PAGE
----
Naviance: Not Just For Nerds

Naviance college statistics //

Naviance. We’ve been lectured about, assigned seemingly meaningless tasks on it, and overall most students don’t give it a second thought. But if you take a deeper dive, it’s actually pretty cool.

One feature that’s really helpful is that our counselors can constantly update Naviance with new information such as scholarships. If you go to the homepage of Naviance and scroll down to the bottom, you can click on document resources, and it brings you to a link to all the current scholarship opportunities. Right now there’s twenty five waiting, easily accessible in PDF form, for any student who wants to check them out.

Another cool part of Naviance is its college search tools. There are four different ways to find colleges through the program, from a simple search by name to a complex matching program. The quickest way to find a college, by searching a college with “college lookup,” is pretty intuitive but the other options can get confusing. They are as follows: “supermatch college search,” “college match,” and, “advanced college search.” They sound similar from their titles but they all do different things. The first, “supermatch college search,” lets you filter results of colleges by adding preferences like location, job placement rate, and size, to a must have or nice to have category. It then gives you a list of all the colleges you match with and by what percent. For each college there is a quick view with three categories that you get to choose based on what’s important to you. Some examples are cost, sports, or diversity. 

The most similar to supermatch is “advanced college search.” This tool is more like a little quiz on what your preferences are, and for every question you can either leave it as no preference or input what you want. There isn’t a distinction between must have and nice to have, but there are way more filters like college group (ivy league, HBU, common app), and religious affiliation. Both tools are helpful in different ways, and it’s beneficial to try them both out for yourself.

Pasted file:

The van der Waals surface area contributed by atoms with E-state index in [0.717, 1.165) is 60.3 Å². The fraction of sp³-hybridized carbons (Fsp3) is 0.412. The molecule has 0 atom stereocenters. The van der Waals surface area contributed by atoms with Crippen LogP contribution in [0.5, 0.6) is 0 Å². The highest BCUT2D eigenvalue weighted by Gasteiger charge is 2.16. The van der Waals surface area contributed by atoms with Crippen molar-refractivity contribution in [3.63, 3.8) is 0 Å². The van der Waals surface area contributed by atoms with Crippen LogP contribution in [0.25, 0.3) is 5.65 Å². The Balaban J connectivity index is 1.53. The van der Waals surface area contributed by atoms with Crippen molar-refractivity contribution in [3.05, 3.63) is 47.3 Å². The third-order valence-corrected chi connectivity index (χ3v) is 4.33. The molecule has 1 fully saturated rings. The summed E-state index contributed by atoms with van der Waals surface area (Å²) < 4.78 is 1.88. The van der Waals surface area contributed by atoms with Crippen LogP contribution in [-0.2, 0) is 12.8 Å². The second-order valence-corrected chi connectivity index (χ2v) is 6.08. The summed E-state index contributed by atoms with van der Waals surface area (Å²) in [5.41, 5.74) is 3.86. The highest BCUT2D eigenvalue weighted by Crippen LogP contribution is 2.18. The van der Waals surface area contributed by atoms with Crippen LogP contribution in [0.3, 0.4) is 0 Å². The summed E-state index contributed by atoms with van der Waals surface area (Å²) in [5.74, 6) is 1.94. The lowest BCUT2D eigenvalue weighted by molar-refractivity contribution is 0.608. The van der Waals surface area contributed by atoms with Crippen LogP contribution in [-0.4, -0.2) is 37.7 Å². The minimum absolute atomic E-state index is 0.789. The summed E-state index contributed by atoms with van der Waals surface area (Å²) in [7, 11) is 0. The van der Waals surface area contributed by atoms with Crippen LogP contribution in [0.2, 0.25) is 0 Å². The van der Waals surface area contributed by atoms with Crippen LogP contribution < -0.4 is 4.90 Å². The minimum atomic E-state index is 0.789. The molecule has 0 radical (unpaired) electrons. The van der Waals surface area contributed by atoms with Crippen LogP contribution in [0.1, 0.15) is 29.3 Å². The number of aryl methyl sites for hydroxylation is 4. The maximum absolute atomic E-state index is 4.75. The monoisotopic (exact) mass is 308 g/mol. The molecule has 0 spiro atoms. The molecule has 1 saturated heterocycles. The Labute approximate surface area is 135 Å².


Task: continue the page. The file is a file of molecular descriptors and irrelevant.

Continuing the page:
“College match,” is very different from the other options. Based on your test scores and answers you’ve given in various surveys in Naviance, it pulls up a list of colleges that are looking for students like you, colleges other students like, and colleges that have accepted students like you. This particular tool isn’t super helpful now, but in a few years it may be an amazing resource for juniors and seniors.

The issue with “college match” and Naviance as a whole right now is that students at Allderdice and throughout the PPS school district aren’t using it as intended. Naviance is meant to be used from kindergarten all the way through twelfth grade. Students learn the platform through years of experience and by the time they’re using it for college applications, sending teacher recommendations and transcripts through the site, they will have theoretically built a whole portfolio of information on themselves over the years. There will also be many more years of data of their school’s seniors. “What’s cool about Naviance is that we’re inputting information from our current senior class on the schools that they were accepted to, the schools that they were waitlisted or deferred from, schools that they didn’t get into. We’re collecting data on which schools students decide to attend,” said school counselor Ms. Van Luik. By junior year, elementary students today will have tons of data on what colleges students from their schools got into (including the applicants’ GPA and SAT scores), going back over ten years. This huge amount of information will make “college match” and other features of Naviance, much more valuable. Right now we can see two years of that information. It’s not nothing, but it’s certainly not on the same scale it will be. For kindergartners and first graders today, Naviance will be amazing in high school.